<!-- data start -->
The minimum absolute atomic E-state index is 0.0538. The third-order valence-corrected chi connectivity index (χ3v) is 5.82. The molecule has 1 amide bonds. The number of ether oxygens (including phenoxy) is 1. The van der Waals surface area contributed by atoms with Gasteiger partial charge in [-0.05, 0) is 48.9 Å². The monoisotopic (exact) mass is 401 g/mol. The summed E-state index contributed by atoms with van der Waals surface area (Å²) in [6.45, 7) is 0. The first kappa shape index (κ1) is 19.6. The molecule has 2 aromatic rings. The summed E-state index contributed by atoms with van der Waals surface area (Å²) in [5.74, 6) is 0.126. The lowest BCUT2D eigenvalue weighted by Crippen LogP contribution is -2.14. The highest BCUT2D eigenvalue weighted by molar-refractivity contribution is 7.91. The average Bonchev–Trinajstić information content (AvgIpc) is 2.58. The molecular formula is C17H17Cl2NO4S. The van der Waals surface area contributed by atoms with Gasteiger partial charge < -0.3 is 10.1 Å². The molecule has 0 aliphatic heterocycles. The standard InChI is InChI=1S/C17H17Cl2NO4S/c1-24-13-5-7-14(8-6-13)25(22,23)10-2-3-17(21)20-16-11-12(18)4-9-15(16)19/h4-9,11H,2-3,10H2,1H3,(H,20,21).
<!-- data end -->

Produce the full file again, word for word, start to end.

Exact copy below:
The minimum absolute atomic E-state index is 0.0538. The third-order valence-corrected chi connectivity index (χ3v) is 5.82. The molecule has 1 amide bonds. The number of ether oxygens (including phenoxy) is 1. The van der Waals surface area contributed by atoms with Gasteiger partial charge in [-0.05, 0) is 48.9 Å². The monoisotopic (exact) mass is 401 g/mol. The summed E-state index contributed by atoms with van der Waals surface area (Å²) in [6.45, 7) is 0. The first kappa shape index (κ1) is 19.6. The molecule has 2 aromatic rings. The summed E-state index contributed by atoms with van der Waals surface area (Å²) in [5.74, 6) is 0.126. The lowest BCUT2D eigenvalue weighted by Crippen LogP contribution is -2.14. The highest BCUT2D eigenvalue weighted by molar-refractivity contribution is 7.91. The average Bonchev–Trinajstić information content (AvgIpc) is 2.58. The molecular formula is C17H17Cl2NO4S. The van der Waals surface area contributed by atoms with Gasteiger partial charge < -0.3 is 10.1 Å². The molecule has 0 aliphatic heterocycles. The standard InChI is InChI=1S/C17H17Cl2NO4S/c1-24-13-5-7-14(8-6-13)25(22,23)10-2-3-17(21)20-16-11-12(18)4-9-15(16)19/h4-9,11H,2-3,10H2,1H3,(H,20,21).